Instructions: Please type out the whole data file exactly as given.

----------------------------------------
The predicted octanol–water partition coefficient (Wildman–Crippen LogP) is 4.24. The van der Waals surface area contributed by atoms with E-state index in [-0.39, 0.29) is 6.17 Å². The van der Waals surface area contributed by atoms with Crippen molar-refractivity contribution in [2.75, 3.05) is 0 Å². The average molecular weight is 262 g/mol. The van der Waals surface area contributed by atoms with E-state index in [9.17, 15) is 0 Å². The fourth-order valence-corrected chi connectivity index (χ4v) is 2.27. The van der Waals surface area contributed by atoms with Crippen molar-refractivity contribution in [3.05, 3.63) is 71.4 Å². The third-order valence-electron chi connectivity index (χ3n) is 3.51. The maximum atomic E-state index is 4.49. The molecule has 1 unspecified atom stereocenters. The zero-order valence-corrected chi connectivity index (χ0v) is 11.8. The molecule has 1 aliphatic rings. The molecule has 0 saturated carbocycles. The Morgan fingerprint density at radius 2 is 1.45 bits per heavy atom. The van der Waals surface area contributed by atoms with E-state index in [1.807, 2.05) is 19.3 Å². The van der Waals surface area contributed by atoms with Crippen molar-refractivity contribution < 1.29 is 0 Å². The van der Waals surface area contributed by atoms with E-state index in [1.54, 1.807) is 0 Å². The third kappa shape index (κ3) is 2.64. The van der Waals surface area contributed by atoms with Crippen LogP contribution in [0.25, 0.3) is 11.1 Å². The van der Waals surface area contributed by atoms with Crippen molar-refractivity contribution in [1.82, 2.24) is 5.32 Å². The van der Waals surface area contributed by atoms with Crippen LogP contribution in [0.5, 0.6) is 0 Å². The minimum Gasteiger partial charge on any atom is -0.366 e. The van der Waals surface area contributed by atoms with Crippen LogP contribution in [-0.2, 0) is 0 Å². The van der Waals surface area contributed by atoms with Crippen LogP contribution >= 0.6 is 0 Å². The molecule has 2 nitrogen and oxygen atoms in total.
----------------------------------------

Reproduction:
The predicted octanol–water partition coefficient (Wildman–Crippen LogP) is 4.24. The van der Waals surface area contributed by atoms with E-state index in [-0.39, 0.29) is 6.17 Å². The van der Waals surface area contributed by atoms with Crippen molar-refractivity contribution in [2.75, 3.05) is 0 Å². The average molecular weight is 262 g/mol. The van der Waals surface area contributed by atoms with E-state index in [9.17, 15) is 0 Å². The fourth-order valence-corrected chi connectivity index (χ4v) is 2.27. The van der Waals surface area contributed by atoms with Crippen molar-refractivity contribution in [3.05, 3.63) is 71.4 Å². The third-order valence-electron chi connectivity index (χ3n) is 3.51. The maximum atomic E-state index is 4.49. The molecule has 1 unspecified atom stereocenters. The zero-order valence-corrected chi connectivity index (χ0v) is 11.8. The molecule has 1 aliphatic rings. The molecule has 0 saturated carbocycles. The Morgan fingerprint density at radius 2 is 1.45 bits per heavy atom. The van der Waals surface area contributed by atoms with E-state index in [1.807, 2.05) is 19.3 Å². The van der Waals surface area contributed by atoms with Crippen molar-refractivity contribution < 1.29 is 0 Å². The van der Waals surface area contributed by atoms with E-state index in [1.54, 1.807) is 0 Å². The third kappa shape index (κ3) is 2.64. The van der Waals surface area contributed by atoms with Crippen LogP contribution in [0.25, 0.3) is 11.1 Å². The van der Waals surface area contributed by atoms with Crippen molar-refractivity contribution in [1.82, 2.24) is 5.32 Å². The van der Waals surface area contributed by atoms with Crippen LogP contribution in [0.5, 0.6) is 0 Å². The minimum Gasteiger partial charge on any atom is -0.366 e. The van der Waals surface area contributed by atoms with Crippen LogP contribution in [-0.2, 0) is 0 Å². The van der Waals surface area contributed by atoms with Crippen LogP contribution >= 0.6 is 0 Å². The molecule has 2 nitrogen and oxygen atoms in total.